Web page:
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Friday, July 13, 2012

Is the “God Particle” the link between science and religion?

It probably depends on your relationship with God, and just how important the creationist theory is in your faith.  Beyond that, there is the belief in Christ that is necessary to be a true Christian.  Further, religious fundamentalism is an organized, militant Evangelical movement insisting on the inerrancy of Scripture.  Even more complicated is the term, “Rapture,” which is shared by many fundamentalists to explain the second coming of Christ.

Religion has become so diversified that it is impossible to define most religions today in the sense of where they originated.  Many will say this doesn’t matter as long as you stick to your beliefs, but there are others who search, even demand, that we discover the secret to creation and salvation.  Christians have the latter locked up in believing it is through Christ; agnostics are confident there is a God, but don’t buy deliverance through the Christ figure.

Higgs boson collider
And then came the Higgs boson discovery, better known as the “God Particle,” without which, scientists tell us, there would be no life in the universe.  But, The Economist reports, it does not explain creation itself.  I can imagine the church pulpits across the country, even the world, on July 8, trying to put this in perspective for their congregations, particularly Christian groups.  Unitarians, on the other hand, might find it interesting.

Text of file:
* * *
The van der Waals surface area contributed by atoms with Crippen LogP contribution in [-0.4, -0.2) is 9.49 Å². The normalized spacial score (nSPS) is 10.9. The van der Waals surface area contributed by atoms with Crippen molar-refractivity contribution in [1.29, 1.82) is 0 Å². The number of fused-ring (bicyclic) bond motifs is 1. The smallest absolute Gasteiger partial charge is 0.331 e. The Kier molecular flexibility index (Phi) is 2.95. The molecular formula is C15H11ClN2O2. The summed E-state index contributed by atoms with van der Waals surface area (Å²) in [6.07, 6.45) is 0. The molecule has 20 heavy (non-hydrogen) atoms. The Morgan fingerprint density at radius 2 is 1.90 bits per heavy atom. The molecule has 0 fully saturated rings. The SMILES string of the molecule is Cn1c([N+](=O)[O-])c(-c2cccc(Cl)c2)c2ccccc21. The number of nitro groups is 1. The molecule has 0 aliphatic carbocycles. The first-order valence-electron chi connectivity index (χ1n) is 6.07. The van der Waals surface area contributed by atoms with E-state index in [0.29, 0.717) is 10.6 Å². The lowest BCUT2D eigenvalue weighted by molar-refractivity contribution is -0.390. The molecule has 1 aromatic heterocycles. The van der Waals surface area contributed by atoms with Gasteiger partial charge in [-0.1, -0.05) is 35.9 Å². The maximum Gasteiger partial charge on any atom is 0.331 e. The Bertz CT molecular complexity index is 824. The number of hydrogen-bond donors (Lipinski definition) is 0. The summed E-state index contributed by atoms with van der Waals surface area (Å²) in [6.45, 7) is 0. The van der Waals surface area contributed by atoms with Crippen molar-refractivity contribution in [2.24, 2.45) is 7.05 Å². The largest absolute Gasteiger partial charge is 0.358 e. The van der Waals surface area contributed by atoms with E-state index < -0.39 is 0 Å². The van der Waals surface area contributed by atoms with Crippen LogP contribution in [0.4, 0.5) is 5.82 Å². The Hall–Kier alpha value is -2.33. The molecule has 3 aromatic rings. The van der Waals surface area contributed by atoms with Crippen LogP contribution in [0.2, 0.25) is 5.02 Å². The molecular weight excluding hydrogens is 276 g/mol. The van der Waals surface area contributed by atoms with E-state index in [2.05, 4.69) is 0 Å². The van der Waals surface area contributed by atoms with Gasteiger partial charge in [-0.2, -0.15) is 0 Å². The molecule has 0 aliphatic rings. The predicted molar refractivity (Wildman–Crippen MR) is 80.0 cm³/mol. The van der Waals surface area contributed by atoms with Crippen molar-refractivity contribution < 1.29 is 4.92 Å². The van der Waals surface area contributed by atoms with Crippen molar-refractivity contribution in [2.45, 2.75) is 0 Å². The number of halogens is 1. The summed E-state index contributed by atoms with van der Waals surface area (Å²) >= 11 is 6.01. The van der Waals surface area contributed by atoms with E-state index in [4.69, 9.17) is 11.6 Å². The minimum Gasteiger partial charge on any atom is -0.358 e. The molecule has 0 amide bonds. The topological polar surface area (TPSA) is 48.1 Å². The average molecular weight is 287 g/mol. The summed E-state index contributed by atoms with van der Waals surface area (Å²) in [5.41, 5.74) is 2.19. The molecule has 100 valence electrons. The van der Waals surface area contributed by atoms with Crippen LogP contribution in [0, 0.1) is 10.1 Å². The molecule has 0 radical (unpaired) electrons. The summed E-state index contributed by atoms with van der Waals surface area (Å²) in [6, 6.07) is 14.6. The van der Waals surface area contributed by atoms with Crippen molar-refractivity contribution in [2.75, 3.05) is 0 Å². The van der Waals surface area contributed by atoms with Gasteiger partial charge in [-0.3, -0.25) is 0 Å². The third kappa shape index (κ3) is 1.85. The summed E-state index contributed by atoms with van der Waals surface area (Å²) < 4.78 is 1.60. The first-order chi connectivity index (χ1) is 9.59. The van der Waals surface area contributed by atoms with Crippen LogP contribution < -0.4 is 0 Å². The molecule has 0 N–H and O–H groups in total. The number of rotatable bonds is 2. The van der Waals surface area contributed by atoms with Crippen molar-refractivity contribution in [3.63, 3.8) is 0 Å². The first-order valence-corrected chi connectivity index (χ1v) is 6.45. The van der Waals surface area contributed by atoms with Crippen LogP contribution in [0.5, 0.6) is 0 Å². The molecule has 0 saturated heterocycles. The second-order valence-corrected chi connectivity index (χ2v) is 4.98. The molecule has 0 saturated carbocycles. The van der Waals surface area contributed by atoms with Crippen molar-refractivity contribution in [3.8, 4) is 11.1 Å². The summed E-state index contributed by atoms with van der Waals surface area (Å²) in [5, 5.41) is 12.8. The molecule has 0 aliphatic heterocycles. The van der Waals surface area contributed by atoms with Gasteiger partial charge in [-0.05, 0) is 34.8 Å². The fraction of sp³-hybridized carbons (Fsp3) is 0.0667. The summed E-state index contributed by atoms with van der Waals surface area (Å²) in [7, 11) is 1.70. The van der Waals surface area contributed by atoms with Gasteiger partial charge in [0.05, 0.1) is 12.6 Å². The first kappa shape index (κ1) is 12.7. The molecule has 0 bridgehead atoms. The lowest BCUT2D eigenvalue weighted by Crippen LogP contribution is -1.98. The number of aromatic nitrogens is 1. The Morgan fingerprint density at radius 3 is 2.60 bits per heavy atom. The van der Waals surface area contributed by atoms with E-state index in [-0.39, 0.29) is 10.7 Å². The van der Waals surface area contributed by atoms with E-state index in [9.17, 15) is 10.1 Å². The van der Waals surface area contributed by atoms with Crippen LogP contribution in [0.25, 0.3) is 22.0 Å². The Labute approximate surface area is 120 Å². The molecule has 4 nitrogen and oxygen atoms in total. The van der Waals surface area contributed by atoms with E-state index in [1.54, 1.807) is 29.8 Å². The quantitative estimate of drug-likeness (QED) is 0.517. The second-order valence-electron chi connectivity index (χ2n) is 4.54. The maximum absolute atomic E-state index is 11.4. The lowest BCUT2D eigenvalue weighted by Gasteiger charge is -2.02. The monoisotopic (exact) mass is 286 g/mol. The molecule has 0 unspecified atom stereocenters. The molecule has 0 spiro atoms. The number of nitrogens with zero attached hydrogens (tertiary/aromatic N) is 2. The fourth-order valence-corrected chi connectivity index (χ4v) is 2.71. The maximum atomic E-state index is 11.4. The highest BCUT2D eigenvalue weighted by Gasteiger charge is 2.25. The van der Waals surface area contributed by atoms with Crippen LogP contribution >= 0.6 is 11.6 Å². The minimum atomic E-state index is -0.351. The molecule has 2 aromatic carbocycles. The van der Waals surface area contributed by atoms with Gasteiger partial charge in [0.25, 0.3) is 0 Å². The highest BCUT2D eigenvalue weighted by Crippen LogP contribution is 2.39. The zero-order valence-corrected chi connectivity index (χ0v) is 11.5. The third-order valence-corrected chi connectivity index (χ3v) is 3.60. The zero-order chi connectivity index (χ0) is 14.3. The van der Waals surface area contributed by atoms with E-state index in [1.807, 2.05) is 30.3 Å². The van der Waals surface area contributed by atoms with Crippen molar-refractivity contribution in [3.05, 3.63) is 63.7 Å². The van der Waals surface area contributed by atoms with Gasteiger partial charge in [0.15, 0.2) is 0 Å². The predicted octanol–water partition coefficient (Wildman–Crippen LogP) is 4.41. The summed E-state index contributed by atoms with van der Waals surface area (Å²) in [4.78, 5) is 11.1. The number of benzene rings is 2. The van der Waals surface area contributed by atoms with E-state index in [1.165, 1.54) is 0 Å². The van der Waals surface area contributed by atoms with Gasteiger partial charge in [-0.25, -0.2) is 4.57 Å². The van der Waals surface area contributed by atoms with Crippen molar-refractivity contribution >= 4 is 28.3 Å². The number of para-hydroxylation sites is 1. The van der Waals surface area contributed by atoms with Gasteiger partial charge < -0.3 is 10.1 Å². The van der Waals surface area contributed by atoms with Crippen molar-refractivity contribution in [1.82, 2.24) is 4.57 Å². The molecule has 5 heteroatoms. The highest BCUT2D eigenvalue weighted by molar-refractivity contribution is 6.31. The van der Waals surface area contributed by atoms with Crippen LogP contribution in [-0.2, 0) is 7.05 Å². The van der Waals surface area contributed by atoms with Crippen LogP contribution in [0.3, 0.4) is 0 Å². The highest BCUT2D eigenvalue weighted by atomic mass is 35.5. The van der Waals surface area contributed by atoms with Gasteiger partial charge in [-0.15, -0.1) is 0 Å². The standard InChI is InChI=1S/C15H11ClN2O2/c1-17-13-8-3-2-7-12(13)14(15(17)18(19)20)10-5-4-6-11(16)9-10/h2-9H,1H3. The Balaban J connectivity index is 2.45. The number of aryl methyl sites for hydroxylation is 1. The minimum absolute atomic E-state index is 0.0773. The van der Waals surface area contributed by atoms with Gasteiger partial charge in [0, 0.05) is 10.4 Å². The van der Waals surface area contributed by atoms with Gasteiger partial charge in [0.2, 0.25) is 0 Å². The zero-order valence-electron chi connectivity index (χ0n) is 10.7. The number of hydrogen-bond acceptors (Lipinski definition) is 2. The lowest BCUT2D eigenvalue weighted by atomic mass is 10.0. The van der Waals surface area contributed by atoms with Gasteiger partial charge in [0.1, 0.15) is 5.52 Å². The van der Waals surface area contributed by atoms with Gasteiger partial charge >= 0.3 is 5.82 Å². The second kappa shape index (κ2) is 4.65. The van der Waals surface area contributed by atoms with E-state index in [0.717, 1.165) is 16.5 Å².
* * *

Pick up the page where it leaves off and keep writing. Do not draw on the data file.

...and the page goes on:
An Agnostic might say this is what I have been telling you all along.  Since this group does believe in a God of sorts, because they can’t comprehend of a universe this complex without a creative entity, Higgs boson could be the answer to many questions.  Supposition might go something like this: a deity created the “God Particle” and science took it from there in the form of the evolution of man.  The term “evolution” could even take on a more positive approach in religion.

Peter Higgs
Peter Higgs, who first proposed the Higgs boson theory doesn’t seem very impressed by the name it has been given, the “God Particle.”  Higgs is an avowed atheist and would probably not agree with what I have said.  To the atheist, it just happened, the “big bang” as some have identified it.  In their belief, they feel there is no need for the “divine crutch” to lean on to face death. 

We will most likely never bridge the gap between this ideology and passionate religious beliefs, but for most of us, the “God Particle” is the first step to help connect those who want to believe in some order of divine creation and those who are the religious fundamentalists.  This isn’t going to outdo the theory of evolution, but it will certainly give those thinkers who are interested in finding out who they are and why they are here a place to start.

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